Johnson's Entrepreneurship and Innovation Institute takes its expertise global
Alumni entrepreneurs visit Saudi Arabia to mentor business teams from King Abdullah University of Science and Technology (KAUST)
February 21, 2011
In January, the Entrepreneurship and Innovation Institute at Johnson shared its expertise with a group of aspiring innovators from the Middle East through a collaborative program with King Abdullah University of Science and Technology (KAUST), one of the leading universities in the Middle East renowned for bringing together some of the finest Science and Technology students from a vast array of countries. Wesley Sine, professor of Entrepreneurship and Personal Enterprise at Johnson, and Johnson Ph.D. student Chad Carlos led the program in Saudi Arabia that included the participation of 13 Johnson alumni and instructors.
This 10-day course was designed to offer a glimpse into the entrepreneurship process that many participants had never experienced. In total, 42 graduate students from 10 countries participated in the program along with 11 senior executives from companies in Saudi Arabia, Germany, and Japan. The students worked in teams to generate a business plan and each team was assisted by a mentor who was a Cornell Alumni with extensive entrepreneurial experience.
"This course was path breaking for this corner of the world, and what a pleasure it was to work with Amin Shibani and Faran Siddiqi from KAUST, whose partnership enabled the experience," said Sine. "This is a region where large family business groups dominate the economic landscape, social and governmental obstacles are tough, and the barriers to entrepreneurship are daunting. Most funding is via wealthy investors with a few universities like KAUST dabbling in early stage seed funds. Venture capital is rare."
The teams were diverse in terms of background, nationality, and (most unusually for many) gender. Although 50 percent of the students came from the Middle East, the other half represented countries from around the globe including China, Pakistan, Mexico, Colombia, Taiwan, UK, Indonesia, and Chile. The students also came from very diverse educational backgrounds including Bioscience, Geophysics, Mechanical Engineering, Computer Science, Marine Science, and Applied Mathematics.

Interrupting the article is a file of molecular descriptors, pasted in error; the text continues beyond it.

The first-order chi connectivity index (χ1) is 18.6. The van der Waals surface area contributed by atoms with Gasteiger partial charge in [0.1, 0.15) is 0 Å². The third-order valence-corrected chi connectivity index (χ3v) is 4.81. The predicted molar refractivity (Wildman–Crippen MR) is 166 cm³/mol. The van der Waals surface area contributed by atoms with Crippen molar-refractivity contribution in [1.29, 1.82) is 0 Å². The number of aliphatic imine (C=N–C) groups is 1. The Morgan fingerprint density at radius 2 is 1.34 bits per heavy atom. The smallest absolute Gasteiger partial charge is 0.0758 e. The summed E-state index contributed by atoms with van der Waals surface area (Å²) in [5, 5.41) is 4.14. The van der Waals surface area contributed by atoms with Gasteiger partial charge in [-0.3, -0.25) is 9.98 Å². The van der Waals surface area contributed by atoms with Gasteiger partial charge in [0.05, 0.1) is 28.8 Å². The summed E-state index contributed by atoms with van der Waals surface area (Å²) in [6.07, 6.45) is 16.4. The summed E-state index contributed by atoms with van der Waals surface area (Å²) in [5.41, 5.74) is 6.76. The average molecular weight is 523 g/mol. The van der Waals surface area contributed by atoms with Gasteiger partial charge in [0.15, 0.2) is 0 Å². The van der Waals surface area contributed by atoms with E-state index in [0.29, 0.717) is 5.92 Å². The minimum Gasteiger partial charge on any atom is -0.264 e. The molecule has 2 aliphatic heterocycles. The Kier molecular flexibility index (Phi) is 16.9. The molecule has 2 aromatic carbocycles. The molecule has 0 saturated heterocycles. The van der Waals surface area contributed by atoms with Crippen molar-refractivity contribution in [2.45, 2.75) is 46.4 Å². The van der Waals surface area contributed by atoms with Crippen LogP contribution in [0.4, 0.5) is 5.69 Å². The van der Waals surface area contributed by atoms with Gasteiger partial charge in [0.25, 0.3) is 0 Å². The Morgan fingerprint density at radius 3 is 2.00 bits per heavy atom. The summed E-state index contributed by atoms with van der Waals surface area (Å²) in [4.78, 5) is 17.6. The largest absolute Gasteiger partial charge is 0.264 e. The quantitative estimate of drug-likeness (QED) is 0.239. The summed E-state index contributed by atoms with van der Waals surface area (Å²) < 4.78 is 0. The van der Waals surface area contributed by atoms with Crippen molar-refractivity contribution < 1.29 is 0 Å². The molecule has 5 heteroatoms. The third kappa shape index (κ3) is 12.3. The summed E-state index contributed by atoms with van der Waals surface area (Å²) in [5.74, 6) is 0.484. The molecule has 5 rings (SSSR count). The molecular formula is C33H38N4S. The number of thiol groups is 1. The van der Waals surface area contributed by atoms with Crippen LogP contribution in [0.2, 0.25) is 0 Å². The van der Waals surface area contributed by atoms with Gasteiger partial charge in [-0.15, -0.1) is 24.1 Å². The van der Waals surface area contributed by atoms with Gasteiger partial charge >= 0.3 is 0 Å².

The task of identifying an opportunity in the Arab Middle East and writing a business plan around it in 10 days was extremely difficult. "Many students struggled at first," said Sine. "Most of the students had very little entrepreneurial experience and we had very high expectations. The improvement of the teams over the 10-day period was extraordinary. Students who had never written a business plan were able to identify innovative opportunities to address real problems and developed well-defined plans for commercializing their ideas. The business ideas ranged from solar water pumps that would save farmers and the country of Saudi Arabia hundreds of millions of dollars to online payment services like Paypal, which do not currently exist in the region."
Sine said that at first many participants felt out of their comfort zone and some tears were even shed in the process, however, things came together and in the end each team identified a legitimate opportunity in the Middle East that Sine hopes the students will continue to develop. Steffi Guan, a Ph.D. student in Bioscience remarked, "My background is in biosciences. But it turned out that the Cornell Entrepreneurship Certificate Program was the most challenging experience I’ve ever had." Student Tawfeq Al-Shams said, "It wasn't a training course, it was a process of CHANGE. The way I used to think, learn, plan, implement and adapt [were] changed during these two weeks."
The students were very grateful for the help they received from their Cornell mentors. These included Zach Schulman, Charles Hamilton, Carl Forsythe, Brad Treat, Tom Schryver, Elisa Miller-Out, Jon Greene, Jon Kaiden, and David Rickerby. Additionally, alumni Kevin McGovern and Steve Gal both spent time at KAUST helping instruct the students and refine their entrepreneurial skills and build their confidence. Student Jose Ramos remarked, "This course basically took me outside my comfort zone of math, engineering and science. It showed me a different reality of how business is actually conducted out there. My self-confidence definitely was very much boosted. Now I figure, if I can pitch to Kevin McGovern, I’ll have no problem with any body else."
"The students were effusive in their enthusiasm for the program," said Sine. "And we couldn't be more excited with the outcome of this endeavor and we hope this is the beginning of a long relationship with KAUST."
Dr. Mohammed Al-Ansari, the director of the R&D center for Saudi Aramco said "This was the best program I have ever participated in." In her comments at the certificate ceremony, student Princess Sara Al-Saud said, "I speak on behalf of the class when I say that this experience has been a unique, interesting, entertaining, and - most of all - a challenging learning experience. I know that opportunities like this don’t come very often, and therefore it will always be cherished."
Keep watch for the spring ’11 issue of Enterprise and Enterprise online for more about the KAUST experience and Entrepreneurship and Innovation at Johnson
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